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In an effort to thwart terrorist attacks, about 70 airports nationwide have been recently armed with more than 400 refrigerator-sized full body scanners. The Transportation Security Administration has also instructed airport security officers to use a far more aggressive pat-down technique to search passengers, utilizing their palms and fingers (in the past, they used the backs of their hands, particularly when near sensitive body parts such as breast and groin.)
The public outcry has been staggering, thanks in large part to horror stories like this bladder cancer survivor, who had his urostomy bag (which collects his urine) squeezed by a Detroit airport security official, causing it to spill its contents all over his shirt and pants. Blogger Erin Chase also spoke up about her horrifying experience at the Dayton International Airport in Ohio on November 12, where she alleges a TSA agent sexually assaulted her. “She said, 'I need to reach in and feel along the inside of your waistband,'” Chase blogged. Then, she moved behind me and proceeded to feel both of my buttocks. She then moved in front of me and touched the top and underneath portions of both of my breasts. She felt my inner thighs and my vagina area, touching both of my labia. I felt completely violated, abused and assaulted by the TSA agent. I shook for several hours, and woke up the next day shaking.”
For Chase, the experience was tantamount to sexual assault because the TSA agent never explained the new search policy and never warned her she’d be touching Chase’s private parts.
Inappropriate touching aside, many women are terrified of the full-body digital x-ray machines, which reveal your physical contours on a screen, but in a private room separate from security checkpoints. (The images are not capable of being stored or transmitted.) Women have spoken out about feeling as if they’re being virtually strip-searched, that the notion of strangers seeing our bodies in such an intimate way is psychologically devastating.
When I started writing today’s blog, I was planning on respectfully disagreeing. At this point in my life, I simply don’t have a problem with TSA screening me or even touching me -- inner thighs or underbreasts included -- in order to achieve the greater goal of public safety. As long as my chest isn’t being full-on fondled and nothing’s being, um, inserted anywhere, let’s just be done with it. And this is coming from someone who has experienced sexual assault, who has had her breasts groped in a wholly unwanted manner, who has woken up in a hotel room with a stranger on top of her. But as I wrote, I thought back to those years following the assault. I suffered from horrific flashbacks and crippling Post Traumatic Stress Disorder. At the time, I had trouble letting even my long-time boyfriend touch me in certain places. And now I realize that no, at that point in my recovery, I would certainly not have willingly gone along with the patdowns. So now I also have to wonder, if I was not at the point I am now, where I am confident in my body and independence, would I have agreed to the full body scan? Or would I have been terrified of strange men examining my physique for potentially less-than-well-intended purposes? My past experiences aside, though, the fact is, TSA needs to keep us safe. We want to be kept safe. (A new CBS poll actually shows 4 out of 5 Americans approve of the full-body scanners.)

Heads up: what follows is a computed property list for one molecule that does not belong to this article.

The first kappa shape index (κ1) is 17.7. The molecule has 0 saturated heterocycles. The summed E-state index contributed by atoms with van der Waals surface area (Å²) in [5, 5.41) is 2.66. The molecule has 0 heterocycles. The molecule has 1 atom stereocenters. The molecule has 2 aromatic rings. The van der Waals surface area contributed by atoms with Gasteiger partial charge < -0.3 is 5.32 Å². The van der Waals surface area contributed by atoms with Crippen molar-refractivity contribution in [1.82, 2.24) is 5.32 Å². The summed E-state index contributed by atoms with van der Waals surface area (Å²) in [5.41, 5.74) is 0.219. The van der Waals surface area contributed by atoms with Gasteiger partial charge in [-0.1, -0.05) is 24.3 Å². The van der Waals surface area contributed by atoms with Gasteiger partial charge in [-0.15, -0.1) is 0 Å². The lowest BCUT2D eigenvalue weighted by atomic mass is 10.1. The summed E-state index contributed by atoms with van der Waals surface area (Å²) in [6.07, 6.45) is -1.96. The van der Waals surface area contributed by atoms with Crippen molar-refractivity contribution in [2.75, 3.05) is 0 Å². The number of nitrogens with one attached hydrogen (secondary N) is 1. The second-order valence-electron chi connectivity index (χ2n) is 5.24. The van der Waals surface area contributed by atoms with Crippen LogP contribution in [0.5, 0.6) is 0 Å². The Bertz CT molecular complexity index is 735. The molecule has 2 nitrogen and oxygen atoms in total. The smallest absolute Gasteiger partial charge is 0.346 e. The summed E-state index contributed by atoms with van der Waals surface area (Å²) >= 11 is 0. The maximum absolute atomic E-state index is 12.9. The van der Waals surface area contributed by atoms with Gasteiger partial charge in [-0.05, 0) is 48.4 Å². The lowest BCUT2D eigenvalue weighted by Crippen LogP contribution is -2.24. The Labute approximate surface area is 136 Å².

At this point, I’m more concerned about the cancer risk posed by the digital X-rays (a Columbia University radiation expert deemed it "likely" that radiation from the screening machines will cause cancer.) Or what about the fact that TSA agents wear the same pair of gloves to feel inside of hundreds of pairs of underwear without changing between uses? I don’t need them planting a herpes bomb in my lady bits. When I fly next month, I’m more likely to request a pat-down and insist on a fresh pair of gloves than I am to make a stink. Where do you fall into this equation?
Do you have a problem with the new security measures?
Chime in below!